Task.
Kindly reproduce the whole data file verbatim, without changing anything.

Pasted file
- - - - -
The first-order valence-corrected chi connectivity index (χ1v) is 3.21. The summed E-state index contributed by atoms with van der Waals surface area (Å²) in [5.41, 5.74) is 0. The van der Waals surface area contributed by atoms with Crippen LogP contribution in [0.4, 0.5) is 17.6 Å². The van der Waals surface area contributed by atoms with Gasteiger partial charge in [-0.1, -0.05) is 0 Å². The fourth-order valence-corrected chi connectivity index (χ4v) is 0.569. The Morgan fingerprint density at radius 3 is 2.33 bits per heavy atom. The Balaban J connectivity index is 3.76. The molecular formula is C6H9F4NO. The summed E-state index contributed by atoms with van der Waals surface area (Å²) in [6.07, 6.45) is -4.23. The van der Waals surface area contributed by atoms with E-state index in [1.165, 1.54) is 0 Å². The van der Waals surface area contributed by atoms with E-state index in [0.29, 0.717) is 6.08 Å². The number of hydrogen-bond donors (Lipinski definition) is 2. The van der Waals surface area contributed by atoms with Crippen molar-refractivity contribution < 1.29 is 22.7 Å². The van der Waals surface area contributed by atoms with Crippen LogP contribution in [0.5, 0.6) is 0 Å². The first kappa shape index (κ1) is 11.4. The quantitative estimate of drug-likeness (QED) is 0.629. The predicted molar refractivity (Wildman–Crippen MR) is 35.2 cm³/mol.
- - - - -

The first-order valence-corrected chi connectivity index (χ1v) is 3.21. The summed E-state index contributed by atoms with van der Waals surface area (Å²) in [5.41, 5.74) is 0. The van der Waals surface area contributed by atoms with Crippen LogP contribution in [0.4, 0.5) is 17.6 Å². The van der Waals surface area contributed by atoms with Gasteiger partial charge in [-0.1, -0.05) is 0 Å². The fourth-order valence-corrected chi connectivity index (χ4v) is 0.569. The Morgan fingerprint density at radius 3 is 2.33 bits per heavy atom. The Balaban J connectivity index is 3.76. The molecular formula is C6H9F4NO. The summed E-state index contributed by atoms with van der Waals surface area (Å²) in [6.07, 6.45) is -4.23. The van der Waals surface area contributed by atoms with E-state index in [1.165, 1.54) is 0 Å². The van der Waals surface area contributed by atoms with E-state index in [0.29, 0.717) is 6.08 Å². The number of hydrogen-bond donors (Lipinski definition) is 2. The van der Waals surface area contributed by atoms with Crippen molar-refractivity contribution < 1.29 is 22.7 Å². The van der Waals surface area contributed by atoms with Crippen LogP contribution in [0.5, 0.6) is 0 Å². The first kappa shape index (κ1) is 11.4. The quantitative estimate of drug-likeness (QED) is 0.629. The predicted molar refractivity (Wildman–Crippen MR) is 35.2 cm³/mol.